I learned more about being a soldier from Moshe Bachar during my reserve duty than from any other officer I encountered in the IDF, and he taught me a huge lesson. One of the other soldiers in the unit was constantly intimidating me. He had served in a really tough fighting unit and even in reserve duty, where we were all pretty much equal, he bossed me around. Moshe saw this and took me aside.
“Don’t worry,” Moshe said. “He isn’t the best soldier here.”
“But he shoots better, runs faster, and is so much better than me in every way,” I said.
Moshe shook his head. “No one soldier is the best soldier,” he explained. “Every soldier has to make himself the best he can, but that is not so he can be the best. If one soldier runs ahead, he will be all alone. That isn’t good for him or anyone else. If he only thinks of himself, that makes him the worst soldier. The best soldier is the guy who works with his platoon.”
Though it is true that every person has to develop their relationship with God, the Torah was given to the entire nation at Mount Sinai. So which is more important; the individual or the nation?
This question becomes more perplexing in one compact, confused verse:
See (singular), this day I set before you (plural) blessing and curse: Deuteronomy 11:26
Who is this verse directed at? The individual or the nation?
This confusing formula is repeated later:
You (singular) shall appoint magistrates and officials for your tribes, in all your (plural) settlements that Hashem your God is giving you, and they shall govern the people with due justice. Deuteronomy 16:18
Who exactly is God speaking to?
FIND OUT WHY THESE VERSES SWITCH BETWEEN SINGULAR AND PLURAL
The question becomes even stronger when we consider the Shema prayer, the twice-daily declaration of God’s unified rule over the world. The first line is notably in the singular even though it is addressed to the entire nation:
Hear (singular), O Yisrael! Hashem is our God, Hashem alone. Deuteronomy 6:4
In a rather confusing manner, the paragraph that follows describes mitzvoth (commandments) written in the singular. This includes loving God, teaching your children, tefillin (phylacteries), and mezuzah (a small scroll of parchment affixed to the doorposts of Jewish homes); all written as an imperative to the individual.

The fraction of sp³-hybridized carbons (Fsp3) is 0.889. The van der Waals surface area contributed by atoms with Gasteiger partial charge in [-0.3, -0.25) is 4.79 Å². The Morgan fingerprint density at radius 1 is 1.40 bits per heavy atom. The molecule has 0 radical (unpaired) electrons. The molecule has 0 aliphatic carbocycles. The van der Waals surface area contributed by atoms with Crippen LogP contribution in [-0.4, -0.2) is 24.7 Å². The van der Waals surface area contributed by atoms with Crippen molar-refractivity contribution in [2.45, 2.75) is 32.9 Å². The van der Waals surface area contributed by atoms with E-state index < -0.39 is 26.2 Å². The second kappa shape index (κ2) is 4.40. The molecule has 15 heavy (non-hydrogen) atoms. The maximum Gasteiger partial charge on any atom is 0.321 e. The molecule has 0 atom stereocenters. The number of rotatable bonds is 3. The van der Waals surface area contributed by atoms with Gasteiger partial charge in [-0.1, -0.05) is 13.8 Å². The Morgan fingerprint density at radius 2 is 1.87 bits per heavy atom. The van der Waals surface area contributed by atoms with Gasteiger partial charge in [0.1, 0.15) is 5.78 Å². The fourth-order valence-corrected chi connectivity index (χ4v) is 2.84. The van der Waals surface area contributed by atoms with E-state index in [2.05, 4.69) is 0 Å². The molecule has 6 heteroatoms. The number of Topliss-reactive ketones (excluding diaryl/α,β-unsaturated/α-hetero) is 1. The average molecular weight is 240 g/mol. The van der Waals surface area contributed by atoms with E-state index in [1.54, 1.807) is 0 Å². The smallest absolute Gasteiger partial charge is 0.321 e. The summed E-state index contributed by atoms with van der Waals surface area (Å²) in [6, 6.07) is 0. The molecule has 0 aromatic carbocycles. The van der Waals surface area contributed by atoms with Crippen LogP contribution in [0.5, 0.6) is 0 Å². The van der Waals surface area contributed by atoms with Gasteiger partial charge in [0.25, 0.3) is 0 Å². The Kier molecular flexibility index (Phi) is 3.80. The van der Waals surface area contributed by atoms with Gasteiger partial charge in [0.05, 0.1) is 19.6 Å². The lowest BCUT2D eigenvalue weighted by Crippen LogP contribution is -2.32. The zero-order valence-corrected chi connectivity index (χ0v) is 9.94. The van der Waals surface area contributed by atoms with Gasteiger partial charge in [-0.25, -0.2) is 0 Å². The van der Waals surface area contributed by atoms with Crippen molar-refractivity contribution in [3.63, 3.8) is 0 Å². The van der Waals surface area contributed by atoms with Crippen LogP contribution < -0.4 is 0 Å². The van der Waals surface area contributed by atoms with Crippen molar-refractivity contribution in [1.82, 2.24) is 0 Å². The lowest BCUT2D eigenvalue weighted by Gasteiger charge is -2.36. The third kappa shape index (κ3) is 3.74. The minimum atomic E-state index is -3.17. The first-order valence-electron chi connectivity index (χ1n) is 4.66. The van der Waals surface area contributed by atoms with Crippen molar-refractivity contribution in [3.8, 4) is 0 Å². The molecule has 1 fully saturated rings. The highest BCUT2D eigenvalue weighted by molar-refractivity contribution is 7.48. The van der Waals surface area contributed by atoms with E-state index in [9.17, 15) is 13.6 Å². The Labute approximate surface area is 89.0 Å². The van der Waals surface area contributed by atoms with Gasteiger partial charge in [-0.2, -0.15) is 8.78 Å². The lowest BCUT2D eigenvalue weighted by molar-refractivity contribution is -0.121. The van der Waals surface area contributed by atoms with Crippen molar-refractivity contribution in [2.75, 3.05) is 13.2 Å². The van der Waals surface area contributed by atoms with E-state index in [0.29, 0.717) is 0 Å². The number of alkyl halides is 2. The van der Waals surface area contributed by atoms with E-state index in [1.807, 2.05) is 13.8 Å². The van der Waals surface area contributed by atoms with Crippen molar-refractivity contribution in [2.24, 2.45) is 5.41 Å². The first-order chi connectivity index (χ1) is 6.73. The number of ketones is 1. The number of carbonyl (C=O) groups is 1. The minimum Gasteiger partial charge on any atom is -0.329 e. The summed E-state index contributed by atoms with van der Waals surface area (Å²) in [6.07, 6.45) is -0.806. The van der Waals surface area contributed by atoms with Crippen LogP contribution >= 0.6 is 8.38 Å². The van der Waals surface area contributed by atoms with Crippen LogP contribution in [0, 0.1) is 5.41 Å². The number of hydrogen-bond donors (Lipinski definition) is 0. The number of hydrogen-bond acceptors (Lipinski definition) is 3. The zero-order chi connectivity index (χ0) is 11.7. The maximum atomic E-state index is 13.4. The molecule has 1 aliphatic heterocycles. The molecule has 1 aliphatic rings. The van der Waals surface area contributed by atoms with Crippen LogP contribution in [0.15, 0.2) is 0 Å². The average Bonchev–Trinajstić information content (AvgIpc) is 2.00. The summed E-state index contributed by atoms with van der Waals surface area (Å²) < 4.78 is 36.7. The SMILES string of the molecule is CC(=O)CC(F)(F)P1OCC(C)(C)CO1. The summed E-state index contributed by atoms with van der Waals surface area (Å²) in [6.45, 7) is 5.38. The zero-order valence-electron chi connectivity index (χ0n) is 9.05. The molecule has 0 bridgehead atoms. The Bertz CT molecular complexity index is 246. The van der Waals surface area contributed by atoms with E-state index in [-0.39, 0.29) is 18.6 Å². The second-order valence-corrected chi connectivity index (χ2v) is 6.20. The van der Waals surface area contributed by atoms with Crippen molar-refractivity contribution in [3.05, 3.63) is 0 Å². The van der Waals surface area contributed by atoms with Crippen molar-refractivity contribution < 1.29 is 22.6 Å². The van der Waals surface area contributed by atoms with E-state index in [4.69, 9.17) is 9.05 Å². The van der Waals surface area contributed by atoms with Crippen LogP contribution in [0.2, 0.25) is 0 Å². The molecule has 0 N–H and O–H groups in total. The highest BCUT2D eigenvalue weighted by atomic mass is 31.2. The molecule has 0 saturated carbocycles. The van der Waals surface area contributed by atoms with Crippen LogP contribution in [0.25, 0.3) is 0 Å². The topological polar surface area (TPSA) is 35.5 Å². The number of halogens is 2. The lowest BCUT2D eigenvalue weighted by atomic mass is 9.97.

But the second paragraph of the shema changes that, confusing the matter further by alternating between the singular and the plural:
If, then, you (plural) obey the commandments that I enjoin upon you (plural) this day, loving Hashem your God and serving Him with all your heart and soul,I will grant the rain for your land in season, the early rain and the late. You (singular) shall gather in your (singular) new grain and wine and oil Deuteronomy 11:13-14
The answer, of course, is that the Torah is both individual and collective. Belief is individual but a belief in ONE God unites people. Even the performance of commandments is both individual and communal. The individual performs the mitzvah but it also benefits the community.
In many cases, the community takes an active role in the individual performing the commandments. In situations such as redeeming the firstborn, brit milah, and educating children, if the parents or individual cannot afford to perform the mitzvah (command), the community is required to do so.
Even prayer, the most intimate and personal aspect of an individual’s relationship with God, is enhanced when carried out as a community.
In many ways, the individual depends on the community in order to perform the mitzvoth. A Jewish community needs a teacher of children, a mohel to perform circumcisions, a kosher butcher, and many others.
This dichotomy is hinted at in the two blessings God gives the offspring of Abraham. God tells Abraham that his descendants will be like the stars in the sky and also like the sand of the seashore (Gen. 22:17). This is not redundant. Each star is distinct and individual. Their beauty is best seen when they are viewed separately. But this is not so with sand. As an individual, a single grain of sand is unimpressive and insignificant. But many grains together can form an island and stand against storms.
Though it is true that the individual is responsible for his actions, he is acting as part of the whole community. We serve God both as individuals and as part of a group. We must always remember that while we are responsible for ourselves, we must not forget our connection to the community and our responsibility to others.